“Those who cannot remember the past are condemned to repeat it.”

By David Jackson

The above quotation was purportedly coined by Edmund Burke, an eighteenth century Irish statesman who moved to England and served for many years in the House of Commons as member of the Whig party.  He is primarily remembered for his support of the American Revolutionaries, and for his later opposition to the French Revolution.  However, it should be noted that there are at least 10-15 similar statements from prominent men and women over a very broad span of time and professions that send the same message.  I chose this specific statement because it is very specific, direct and is easy to understand.

It has proven to be valid over earth’s recorded history and continues to be valid today. I have always been an avid student of the history of our world and the sequence of events that have occurred to create that history.  I strongly believe that we, the human race, can have an influence on our future by being involved in our community and the people around us.  That’s the primary reason I am a member of the Redondo Beach Historical Society.  As a frequent contributor to our quarterly newsletter I have always written about subjects that I am interested in and that are very important to the past, present and future.

The subject today is about the history of the relocation and the internment of thousands of Japanese-Americans after the attack on Pearl Harbor on December 7, 1941 by the country of Japan. This included a significant number of people from the South Bay including Redondo Beach. Two months after the Japanese bombing of Pearl Harbor, U.S. President Franklin D. Roosevelt, signed Executive Order 9066 ordering all Japanese-Americans to evacuate the West Coast. This resulted in the relocation of approximately 120,000 people, many of whom were American citizens, to one of 10 internment camps located across the country. Traditional family structure was upended within the camps, as American-born children were solely allowed to hold positions of authority. Some Japanese-American citizens were allowed to return to the West Coast beginning in 1945, and the last camp closed in March of 1946. In 1988, Congress awarded restitution (reparation) payments to each survivor and heirs of the camps.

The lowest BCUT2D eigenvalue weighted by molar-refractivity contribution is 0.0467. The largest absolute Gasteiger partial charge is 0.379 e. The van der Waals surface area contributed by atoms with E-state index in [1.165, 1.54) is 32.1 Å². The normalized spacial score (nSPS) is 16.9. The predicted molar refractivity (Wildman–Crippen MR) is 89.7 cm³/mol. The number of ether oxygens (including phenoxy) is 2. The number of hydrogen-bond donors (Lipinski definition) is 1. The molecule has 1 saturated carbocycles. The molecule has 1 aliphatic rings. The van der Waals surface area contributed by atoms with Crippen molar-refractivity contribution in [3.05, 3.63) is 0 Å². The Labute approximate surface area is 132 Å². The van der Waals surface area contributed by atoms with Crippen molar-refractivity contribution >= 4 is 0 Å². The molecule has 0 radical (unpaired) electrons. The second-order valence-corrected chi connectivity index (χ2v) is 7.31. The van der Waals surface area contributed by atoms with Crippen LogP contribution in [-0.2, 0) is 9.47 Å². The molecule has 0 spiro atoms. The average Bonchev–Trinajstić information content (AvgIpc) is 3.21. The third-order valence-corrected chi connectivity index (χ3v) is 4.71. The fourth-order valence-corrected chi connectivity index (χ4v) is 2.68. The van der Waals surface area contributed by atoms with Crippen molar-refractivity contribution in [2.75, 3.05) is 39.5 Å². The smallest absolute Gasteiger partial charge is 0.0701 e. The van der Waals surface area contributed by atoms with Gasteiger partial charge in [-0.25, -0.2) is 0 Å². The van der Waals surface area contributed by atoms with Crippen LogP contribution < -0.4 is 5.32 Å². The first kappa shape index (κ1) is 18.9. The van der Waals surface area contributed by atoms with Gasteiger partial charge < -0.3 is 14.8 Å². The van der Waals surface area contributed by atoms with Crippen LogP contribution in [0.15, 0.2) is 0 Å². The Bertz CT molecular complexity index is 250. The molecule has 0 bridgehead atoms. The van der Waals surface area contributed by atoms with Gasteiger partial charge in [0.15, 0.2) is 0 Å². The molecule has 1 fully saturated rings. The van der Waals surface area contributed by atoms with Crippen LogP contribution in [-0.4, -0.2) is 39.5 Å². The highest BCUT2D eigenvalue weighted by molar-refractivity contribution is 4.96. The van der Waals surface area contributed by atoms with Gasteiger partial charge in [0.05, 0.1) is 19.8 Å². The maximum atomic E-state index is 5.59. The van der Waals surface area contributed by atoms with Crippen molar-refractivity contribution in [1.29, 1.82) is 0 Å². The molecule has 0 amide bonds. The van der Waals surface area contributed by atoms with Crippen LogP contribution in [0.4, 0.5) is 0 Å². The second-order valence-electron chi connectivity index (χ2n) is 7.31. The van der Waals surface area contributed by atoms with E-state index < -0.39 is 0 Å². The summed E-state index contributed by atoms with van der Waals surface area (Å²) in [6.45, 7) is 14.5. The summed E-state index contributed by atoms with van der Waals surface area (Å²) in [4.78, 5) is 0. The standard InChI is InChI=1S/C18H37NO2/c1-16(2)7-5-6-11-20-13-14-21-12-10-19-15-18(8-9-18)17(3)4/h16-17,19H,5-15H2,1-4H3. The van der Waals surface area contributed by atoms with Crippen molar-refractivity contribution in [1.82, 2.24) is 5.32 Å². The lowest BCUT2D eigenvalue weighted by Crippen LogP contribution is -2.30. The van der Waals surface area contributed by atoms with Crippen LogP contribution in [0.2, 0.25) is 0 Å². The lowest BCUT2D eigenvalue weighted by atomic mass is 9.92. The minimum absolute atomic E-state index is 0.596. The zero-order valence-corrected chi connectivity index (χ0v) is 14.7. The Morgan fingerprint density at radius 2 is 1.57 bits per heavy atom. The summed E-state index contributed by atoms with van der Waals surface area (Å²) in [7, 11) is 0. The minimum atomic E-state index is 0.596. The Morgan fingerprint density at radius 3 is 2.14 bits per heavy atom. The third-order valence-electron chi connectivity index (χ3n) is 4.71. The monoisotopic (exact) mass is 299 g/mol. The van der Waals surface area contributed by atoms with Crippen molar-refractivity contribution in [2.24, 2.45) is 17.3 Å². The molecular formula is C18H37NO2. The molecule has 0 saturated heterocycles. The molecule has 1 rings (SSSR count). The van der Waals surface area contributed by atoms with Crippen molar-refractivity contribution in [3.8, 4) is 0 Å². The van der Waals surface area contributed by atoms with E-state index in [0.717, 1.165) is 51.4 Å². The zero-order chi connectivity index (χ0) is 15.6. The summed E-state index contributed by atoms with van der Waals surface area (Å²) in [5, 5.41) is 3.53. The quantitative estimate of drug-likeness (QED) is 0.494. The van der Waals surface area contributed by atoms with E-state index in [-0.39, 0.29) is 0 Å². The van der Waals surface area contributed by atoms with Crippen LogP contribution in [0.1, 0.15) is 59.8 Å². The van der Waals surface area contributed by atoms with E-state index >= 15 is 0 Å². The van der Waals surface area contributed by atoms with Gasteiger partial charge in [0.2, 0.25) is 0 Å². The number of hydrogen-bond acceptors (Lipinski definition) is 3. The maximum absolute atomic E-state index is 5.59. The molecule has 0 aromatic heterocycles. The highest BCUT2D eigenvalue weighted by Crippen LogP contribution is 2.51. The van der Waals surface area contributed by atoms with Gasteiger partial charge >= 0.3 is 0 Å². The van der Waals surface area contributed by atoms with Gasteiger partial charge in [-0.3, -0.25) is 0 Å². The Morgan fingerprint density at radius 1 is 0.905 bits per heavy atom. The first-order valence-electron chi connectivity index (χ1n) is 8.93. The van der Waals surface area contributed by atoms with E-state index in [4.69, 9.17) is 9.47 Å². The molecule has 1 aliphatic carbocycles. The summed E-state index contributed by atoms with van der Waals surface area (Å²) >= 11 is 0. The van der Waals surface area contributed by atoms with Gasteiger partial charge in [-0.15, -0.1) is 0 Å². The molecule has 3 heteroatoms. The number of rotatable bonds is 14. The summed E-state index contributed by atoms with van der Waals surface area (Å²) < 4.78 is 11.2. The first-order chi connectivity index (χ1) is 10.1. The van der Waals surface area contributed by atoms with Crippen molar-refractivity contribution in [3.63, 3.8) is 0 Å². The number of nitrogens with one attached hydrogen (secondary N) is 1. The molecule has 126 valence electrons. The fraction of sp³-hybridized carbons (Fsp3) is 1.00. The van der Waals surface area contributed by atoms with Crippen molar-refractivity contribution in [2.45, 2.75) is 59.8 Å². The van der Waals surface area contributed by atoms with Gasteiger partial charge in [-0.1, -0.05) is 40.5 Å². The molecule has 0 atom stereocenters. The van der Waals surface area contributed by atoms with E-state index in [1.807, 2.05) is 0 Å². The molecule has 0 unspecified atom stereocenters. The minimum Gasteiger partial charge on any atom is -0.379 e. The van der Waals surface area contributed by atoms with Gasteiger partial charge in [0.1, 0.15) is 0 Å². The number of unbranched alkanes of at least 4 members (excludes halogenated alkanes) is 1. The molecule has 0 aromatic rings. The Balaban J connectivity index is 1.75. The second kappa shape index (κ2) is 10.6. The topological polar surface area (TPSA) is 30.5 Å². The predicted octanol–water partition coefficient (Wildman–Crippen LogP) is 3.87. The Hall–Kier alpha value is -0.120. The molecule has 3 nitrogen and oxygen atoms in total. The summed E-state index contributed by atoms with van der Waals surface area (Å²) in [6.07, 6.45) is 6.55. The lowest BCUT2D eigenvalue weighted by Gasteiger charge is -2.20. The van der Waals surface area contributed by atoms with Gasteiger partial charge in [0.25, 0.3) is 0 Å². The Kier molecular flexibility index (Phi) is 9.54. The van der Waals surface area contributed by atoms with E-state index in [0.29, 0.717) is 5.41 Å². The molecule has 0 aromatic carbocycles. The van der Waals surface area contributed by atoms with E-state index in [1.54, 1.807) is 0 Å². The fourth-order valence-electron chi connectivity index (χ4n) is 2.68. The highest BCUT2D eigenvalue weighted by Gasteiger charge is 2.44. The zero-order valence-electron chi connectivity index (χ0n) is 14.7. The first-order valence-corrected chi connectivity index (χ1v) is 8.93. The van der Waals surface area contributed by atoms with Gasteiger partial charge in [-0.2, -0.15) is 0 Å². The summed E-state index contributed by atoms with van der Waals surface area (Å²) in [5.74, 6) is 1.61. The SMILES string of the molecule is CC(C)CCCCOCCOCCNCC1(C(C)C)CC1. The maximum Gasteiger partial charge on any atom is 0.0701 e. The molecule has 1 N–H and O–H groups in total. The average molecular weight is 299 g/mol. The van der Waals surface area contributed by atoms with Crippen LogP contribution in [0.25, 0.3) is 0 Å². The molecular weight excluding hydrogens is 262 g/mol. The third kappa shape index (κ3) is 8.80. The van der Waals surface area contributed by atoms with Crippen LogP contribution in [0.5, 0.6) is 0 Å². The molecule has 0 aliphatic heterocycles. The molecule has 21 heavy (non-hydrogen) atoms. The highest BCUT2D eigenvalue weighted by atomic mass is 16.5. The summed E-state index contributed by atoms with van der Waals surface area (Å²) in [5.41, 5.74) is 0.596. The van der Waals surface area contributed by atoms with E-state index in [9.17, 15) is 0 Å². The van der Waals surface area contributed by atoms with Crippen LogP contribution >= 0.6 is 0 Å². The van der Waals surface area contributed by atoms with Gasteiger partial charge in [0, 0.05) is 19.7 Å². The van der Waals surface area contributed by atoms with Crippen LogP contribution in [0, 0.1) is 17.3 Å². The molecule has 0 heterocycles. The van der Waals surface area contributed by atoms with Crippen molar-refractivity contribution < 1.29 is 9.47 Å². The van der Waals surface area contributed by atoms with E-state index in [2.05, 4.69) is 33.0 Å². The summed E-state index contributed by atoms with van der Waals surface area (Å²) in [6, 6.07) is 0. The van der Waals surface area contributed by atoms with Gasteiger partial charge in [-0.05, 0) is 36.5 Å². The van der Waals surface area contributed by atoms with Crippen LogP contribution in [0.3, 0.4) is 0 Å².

There had been a very strong presence of Japanese immigrants in the South Bay dating from the late nineteenth century in a variety of professions.  Most related to farming and agriculture, fishing, retailers and as laborers for others. By the time of the attack on Pearl Harbor, many of the individuals affected were second or third generation and citizens of the United States of America.  They knew less about the politics of Japan and were among this country’s most loyal citizens.   The  executive order  that President Roosevelt signed was intended to apply only to those individuals that were found to be security risks or involved in suspicious activities.  The evolution of this order into a mass evacuation and internment evolved from the hysteria of the individuals empowered to carry it out.  The majority of the people involved lost everything they had.  Their bank accounts were frozen and the life that they had worked for all their lives were taken away from them.  Many died in captivity and even when the war ended most were unable to resume a normal livelihood.   Remember, at one point in time, all of ancestors were immigrants to this wonderful country except for native American Indians.  By working hard and being involved in the community we all became fellow Americans.  After reading the book, “Japanese Americans of The South Bay”, by Dale Ann Sato, I was inspired to do additional research about the subject to learn how an injustice like this could have happened.  My conclusion is that all of us need to remember this very sad chapter in our country’s history and become active members of our communities so that it never happens again to any group or individual.